Major Project Update #1

Thus far I have worked on the first section of my Major Learning Project – my two goals that have to do with my work in the classroom.

To review: I plan to work on becoming conversational in the Michif Language. Conversational to me means enough language for a fluent, short, friendly conversation and enough language to instruct my students throughout the day in sentences for our routines and procedures. The goals as written were:

·  I would like to speak enough Michif to have a short conversation with our resident Noohkoom when she visits to the children can hear a conversation.

·  I would like to be able to instruct my students in full sentences, without pausing to check my lesson plan notes or dictionary app.

Last week, I spoke with our Language Keeper Jeanne, (Li Vyeu) and she told me that the best way to do this would be to 1) practice out loud with a fluent speaker, and in her opinion that person should just “throw me in”. Which was… frightening. Typically when I meet to plan the language component of my kindergarten classroom I meet with just Jeanne and she translates the vocabulary for me in our upcoming lessons, stories, or learning experiences. I listen to her as she says the words and then I spell them in my document phonetically. It took a long time for me to even practice saying the words aloud with her. I don’t know what it is – I just feel a tad bit of imposter syndrome I suppose, when I begin to speak in the language – especially since the proper pronunciation of the words (nevermind a whole sentence) requires a bit of an accent one which I do not have.

I took Jeanne’s advice and I have reached out to another Old One who my students would connect with via zoom last year. I have asked her if she would consider meeting with me over zoom as well for some informal lessons working towards that conversational goal. I hope to hear back this week.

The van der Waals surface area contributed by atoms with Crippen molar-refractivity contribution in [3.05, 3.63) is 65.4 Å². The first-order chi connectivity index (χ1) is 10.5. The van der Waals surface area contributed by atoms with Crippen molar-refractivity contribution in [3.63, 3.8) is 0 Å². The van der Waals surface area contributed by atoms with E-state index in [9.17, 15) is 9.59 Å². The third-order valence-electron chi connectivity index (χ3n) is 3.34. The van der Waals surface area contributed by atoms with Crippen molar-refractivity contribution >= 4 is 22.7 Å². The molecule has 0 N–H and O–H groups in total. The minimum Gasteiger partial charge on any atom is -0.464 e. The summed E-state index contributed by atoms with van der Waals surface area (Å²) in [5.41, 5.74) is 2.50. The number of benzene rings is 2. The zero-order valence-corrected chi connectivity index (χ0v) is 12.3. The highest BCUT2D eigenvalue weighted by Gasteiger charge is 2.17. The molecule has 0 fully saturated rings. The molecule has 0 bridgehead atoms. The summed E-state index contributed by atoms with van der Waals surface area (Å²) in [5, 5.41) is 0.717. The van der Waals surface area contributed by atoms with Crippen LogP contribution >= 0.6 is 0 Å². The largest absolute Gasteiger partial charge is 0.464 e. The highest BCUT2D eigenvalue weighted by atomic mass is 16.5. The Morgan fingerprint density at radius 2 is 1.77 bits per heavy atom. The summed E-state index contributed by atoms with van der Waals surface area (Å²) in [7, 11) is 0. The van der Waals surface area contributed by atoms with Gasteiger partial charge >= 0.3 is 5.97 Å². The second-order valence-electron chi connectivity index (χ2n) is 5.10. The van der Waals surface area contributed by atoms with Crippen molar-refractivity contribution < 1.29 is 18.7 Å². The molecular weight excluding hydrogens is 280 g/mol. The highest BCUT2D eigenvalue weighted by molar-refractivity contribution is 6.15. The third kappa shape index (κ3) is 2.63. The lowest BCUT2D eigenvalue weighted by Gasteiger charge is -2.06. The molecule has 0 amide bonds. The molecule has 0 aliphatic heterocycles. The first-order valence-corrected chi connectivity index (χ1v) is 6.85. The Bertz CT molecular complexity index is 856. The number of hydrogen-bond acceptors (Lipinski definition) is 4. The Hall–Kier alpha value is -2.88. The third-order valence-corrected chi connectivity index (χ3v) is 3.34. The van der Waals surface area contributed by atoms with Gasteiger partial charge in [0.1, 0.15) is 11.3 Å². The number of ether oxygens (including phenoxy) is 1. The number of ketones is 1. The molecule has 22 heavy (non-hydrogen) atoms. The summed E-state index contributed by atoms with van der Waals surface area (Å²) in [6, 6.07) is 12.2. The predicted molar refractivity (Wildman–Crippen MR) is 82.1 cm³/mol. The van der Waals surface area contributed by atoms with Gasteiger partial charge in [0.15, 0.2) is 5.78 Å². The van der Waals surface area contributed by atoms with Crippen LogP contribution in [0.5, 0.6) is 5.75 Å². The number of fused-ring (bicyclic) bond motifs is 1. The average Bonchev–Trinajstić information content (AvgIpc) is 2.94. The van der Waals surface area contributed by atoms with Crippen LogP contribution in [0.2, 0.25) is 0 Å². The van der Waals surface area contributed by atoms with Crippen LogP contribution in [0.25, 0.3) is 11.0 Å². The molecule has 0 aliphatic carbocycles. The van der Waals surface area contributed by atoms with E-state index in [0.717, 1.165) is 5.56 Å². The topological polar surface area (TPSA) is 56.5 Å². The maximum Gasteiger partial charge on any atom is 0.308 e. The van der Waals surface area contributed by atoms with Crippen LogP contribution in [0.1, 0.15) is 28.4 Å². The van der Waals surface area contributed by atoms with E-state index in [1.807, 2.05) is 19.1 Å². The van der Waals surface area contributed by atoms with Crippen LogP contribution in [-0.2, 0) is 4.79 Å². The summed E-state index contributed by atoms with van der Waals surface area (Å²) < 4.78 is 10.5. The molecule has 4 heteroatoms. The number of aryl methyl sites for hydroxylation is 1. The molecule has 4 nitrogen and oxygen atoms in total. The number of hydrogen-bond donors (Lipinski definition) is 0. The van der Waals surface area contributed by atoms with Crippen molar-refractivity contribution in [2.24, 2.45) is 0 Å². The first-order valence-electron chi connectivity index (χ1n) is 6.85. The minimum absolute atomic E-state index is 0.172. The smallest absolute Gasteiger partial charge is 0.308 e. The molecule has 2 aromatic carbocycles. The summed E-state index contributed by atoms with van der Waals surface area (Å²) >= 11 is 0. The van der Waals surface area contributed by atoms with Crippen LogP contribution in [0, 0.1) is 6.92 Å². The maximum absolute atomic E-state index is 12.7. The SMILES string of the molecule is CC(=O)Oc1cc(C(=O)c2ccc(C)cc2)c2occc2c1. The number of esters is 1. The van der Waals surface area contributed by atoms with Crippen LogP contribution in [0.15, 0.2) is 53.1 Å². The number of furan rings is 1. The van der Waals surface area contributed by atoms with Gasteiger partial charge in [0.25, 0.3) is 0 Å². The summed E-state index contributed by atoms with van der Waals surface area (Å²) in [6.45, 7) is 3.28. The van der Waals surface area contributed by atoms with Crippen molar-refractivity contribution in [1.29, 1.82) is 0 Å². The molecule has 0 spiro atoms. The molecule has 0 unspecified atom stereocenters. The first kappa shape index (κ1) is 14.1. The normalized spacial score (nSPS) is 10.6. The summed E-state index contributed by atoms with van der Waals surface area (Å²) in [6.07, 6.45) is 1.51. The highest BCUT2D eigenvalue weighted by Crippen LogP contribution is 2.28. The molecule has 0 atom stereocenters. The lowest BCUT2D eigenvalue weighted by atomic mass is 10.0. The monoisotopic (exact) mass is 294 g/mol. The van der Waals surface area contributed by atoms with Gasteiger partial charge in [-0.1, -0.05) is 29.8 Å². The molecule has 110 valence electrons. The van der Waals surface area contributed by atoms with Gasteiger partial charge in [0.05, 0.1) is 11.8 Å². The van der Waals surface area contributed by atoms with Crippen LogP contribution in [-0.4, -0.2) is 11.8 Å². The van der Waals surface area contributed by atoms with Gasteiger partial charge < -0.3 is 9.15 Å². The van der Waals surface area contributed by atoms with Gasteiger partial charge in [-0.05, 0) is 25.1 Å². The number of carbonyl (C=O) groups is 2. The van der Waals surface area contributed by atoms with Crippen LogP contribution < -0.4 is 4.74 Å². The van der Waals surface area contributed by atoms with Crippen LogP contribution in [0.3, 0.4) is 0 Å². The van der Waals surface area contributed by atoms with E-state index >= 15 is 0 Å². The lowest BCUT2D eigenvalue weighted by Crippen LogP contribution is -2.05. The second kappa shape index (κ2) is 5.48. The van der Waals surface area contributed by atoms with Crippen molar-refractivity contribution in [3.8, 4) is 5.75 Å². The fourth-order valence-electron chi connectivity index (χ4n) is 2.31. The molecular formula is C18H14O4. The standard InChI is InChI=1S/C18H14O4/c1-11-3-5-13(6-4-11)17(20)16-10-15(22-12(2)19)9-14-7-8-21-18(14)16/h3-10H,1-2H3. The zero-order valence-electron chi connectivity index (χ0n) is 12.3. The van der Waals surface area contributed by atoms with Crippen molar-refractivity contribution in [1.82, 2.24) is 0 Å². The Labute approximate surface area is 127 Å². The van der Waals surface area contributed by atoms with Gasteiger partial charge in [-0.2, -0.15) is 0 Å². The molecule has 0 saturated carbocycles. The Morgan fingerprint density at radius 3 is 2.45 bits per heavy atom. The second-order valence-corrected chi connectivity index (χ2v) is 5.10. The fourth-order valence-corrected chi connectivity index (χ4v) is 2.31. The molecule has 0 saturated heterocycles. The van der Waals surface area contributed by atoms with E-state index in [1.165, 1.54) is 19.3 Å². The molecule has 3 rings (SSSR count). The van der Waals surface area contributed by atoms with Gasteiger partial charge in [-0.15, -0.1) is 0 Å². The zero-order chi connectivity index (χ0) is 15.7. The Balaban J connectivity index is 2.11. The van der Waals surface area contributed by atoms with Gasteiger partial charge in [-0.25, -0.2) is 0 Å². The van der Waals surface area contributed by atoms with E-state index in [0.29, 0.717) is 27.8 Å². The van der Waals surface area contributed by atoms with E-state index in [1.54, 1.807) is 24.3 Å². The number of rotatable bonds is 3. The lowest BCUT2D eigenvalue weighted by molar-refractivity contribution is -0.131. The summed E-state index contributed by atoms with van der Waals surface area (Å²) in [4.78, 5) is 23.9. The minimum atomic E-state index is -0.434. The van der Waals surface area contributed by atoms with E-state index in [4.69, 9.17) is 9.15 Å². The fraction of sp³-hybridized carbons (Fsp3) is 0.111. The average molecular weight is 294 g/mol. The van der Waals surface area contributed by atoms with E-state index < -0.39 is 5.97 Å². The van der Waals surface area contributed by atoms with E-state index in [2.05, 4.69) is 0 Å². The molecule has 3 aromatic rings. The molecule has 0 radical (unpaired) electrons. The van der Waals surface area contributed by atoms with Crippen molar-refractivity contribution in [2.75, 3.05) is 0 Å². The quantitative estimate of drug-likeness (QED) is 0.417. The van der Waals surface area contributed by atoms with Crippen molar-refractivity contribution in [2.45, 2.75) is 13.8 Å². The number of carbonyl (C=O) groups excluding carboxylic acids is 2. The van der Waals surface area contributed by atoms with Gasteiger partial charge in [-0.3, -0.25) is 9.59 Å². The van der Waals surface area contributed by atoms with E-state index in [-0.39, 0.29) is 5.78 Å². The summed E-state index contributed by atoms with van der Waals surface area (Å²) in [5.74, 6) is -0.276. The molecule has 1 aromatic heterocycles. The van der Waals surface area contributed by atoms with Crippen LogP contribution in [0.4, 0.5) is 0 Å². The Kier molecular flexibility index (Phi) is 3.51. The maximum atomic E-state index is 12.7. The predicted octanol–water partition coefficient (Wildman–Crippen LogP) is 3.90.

Additionally, Jeanne has been telling me since last year that it would be better for me to have the language I plan to instruct my students in more readily accessible in my classroom, so that I can just look around at the item I want to speak about and see the label there. So the past two weeks I have worked on transforming my classroom to be more accessible in terms of language for myself. My students are not readers – so it felt a little silly to be labelling the room, but I do have to admit in the three days I have had the labels up, I have used the Michif words for items almost every single time, and my students have been using context clues (like where I am gesturing) to know what I mean even though I am not saying the word in English.

There are items, (like the ones above) as well as I also used some picture-word inductive model type labels for the dress up center for when I join the students in play there, as well as with our recipes in the other dramatic play center.

I then labelled all of the toys, with visuals as well as the Michif word to describe the toy. I hope that later on I can record our Noohkoom’s voice to have as QR code on the items so the students can hear her voice and pronunciation when they scan the toys with the tablets.

Additionally, we utilize a visual schedule so I worked with two different language keepers to translate (as best that we could) our daily activities into Michif.